The books look at ethical issues in journalism and the depiction of Muslims in the media. PARANJOY GUHA THAKURTA, a journalist of 30 years’ experience, is uniquely qualified to write this textbook. He has experience in both print and electronic journalism besides directing documentary films. In the wake of the Mumbai blasts, calls were heard for self-regulation by the media rather belatedly. Similar excesses were committed, by television particularly, in similar circumstances. That is, where something sensational had happened and the public was fair game for arousal.
This is not an arid textbook. It contains a number of case studies from India and abroad, such as the Mumbai blasts, the Aarushi Talwar murder case and even the Watergate scandal. It has excerpts from the codes of conduct issued by the Press Council, the resolution of Europe’s Parliamentary Assembly Council on the ethics of journalism and the code of ethics for advertising issued by the Advertising Council of India.
That it would serve eminently as a textbook for courses in journalism and mass communication is apparent even on a cursory reading. But the ethical issues it raises, pointedly and pertinently, make the book an excellent working paper, as it were, for a serious seminar among the truly concerned on the issues very many raise about the media.
Covered here are topics such as objectivity, sources of information, obscenity and blasphemy, reporting on the judiciary, election campaigns, privacy, media market, the clout of the advertiser and the power of the marketing manager over the editorial staff, libel, contempt of court, public relations, the Internet and blogging.
Sting journalism is discussed well. But there are a couple of sorry omissions. One wishes that there was a chapter on the Press Council and, in comparison, the British Press Complaints Commission set up by the press itself to enforce a Code of Practice also drawn up by the editors. That document surely deserved reproduction in a volume like this.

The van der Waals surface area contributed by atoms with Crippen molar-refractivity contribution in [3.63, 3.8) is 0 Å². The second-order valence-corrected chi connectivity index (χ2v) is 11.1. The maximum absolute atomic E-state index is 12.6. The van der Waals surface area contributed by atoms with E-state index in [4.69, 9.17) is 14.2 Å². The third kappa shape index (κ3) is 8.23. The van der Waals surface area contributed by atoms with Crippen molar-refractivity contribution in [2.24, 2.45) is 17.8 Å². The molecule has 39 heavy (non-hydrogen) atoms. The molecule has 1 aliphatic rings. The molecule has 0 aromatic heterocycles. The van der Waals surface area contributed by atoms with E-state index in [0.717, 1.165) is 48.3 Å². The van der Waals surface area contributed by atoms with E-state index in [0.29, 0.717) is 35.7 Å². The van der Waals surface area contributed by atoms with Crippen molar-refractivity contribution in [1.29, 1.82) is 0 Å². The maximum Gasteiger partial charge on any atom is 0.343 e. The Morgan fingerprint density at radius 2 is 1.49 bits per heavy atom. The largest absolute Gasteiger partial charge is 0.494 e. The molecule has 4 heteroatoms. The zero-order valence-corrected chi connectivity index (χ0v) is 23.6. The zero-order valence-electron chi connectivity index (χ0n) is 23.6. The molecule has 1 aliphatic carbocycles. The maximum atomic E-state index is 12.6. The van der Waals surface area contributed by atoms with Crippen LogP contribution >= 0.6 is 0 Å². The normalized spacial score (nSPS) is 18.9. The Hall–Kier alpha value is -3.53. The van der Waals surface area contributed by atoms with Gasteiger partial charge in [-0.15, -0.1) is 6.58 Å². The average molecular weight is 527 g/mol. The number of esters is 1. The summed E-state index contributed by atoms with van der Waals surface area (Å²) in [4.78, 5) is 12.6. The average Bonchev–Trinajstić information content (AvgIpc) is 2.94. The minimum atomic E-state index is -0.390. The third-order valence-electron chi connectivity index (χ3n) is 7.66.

So also the commission’s landmark ruling on July 17, 1994, upholding sting operations. There is, sadly, a colossal ignorance on this in high places, executive and judicial. Ather Farouqui’s book has come not a day too soon. It is a comprehensive compilation of informed essays on the depiction of Muslims in the media, the Urdu press, the projection of stereotypes by Bollywood, and Indian Muslims and Bollywood.
The contributors, distinguished journalists and academics, carefully document their assertions. Estelle Dryland’s paper “Indian Muslims and the Free Press” is particularly important. She explores the underlying reasons for a perceived lack of representation of Muslim Indian writers in India’s press. She examined a selection of publications from 1948 to the present day in an attempt to ascertain if Muslim writers are indeed under-represented and, if so, why? Her paper is in three sections. The first deals with the Urdu language and Muslim identity; the second with Indian Muslims and the free press; and the third with Indian Muslims, the vernacular press, writing and modernity.
“How have the contributors to India’s free press addressed Muslim issues throughout this period? Have Indian Muslim writers been given a fair and equipollent voice? The readers will be more able than I to distinguish [by name] between Muslim and ‘other’ writers whose contributions are examined in this paper. Again, the paper will seek to establish whether more ‘others’ are writing more on Muslim/Islamic issues more than Muslims themselves.”
In her opinion, Indian Muslims must achieve “success in the world of India’s mass media” and try to excel in journalistic skills. That holds good for Indian Muslims’ participation in the national life as a whole.
A.G. Noorani, Frontline, Volume 26 – Issue 10 :: May. 09-22, 2009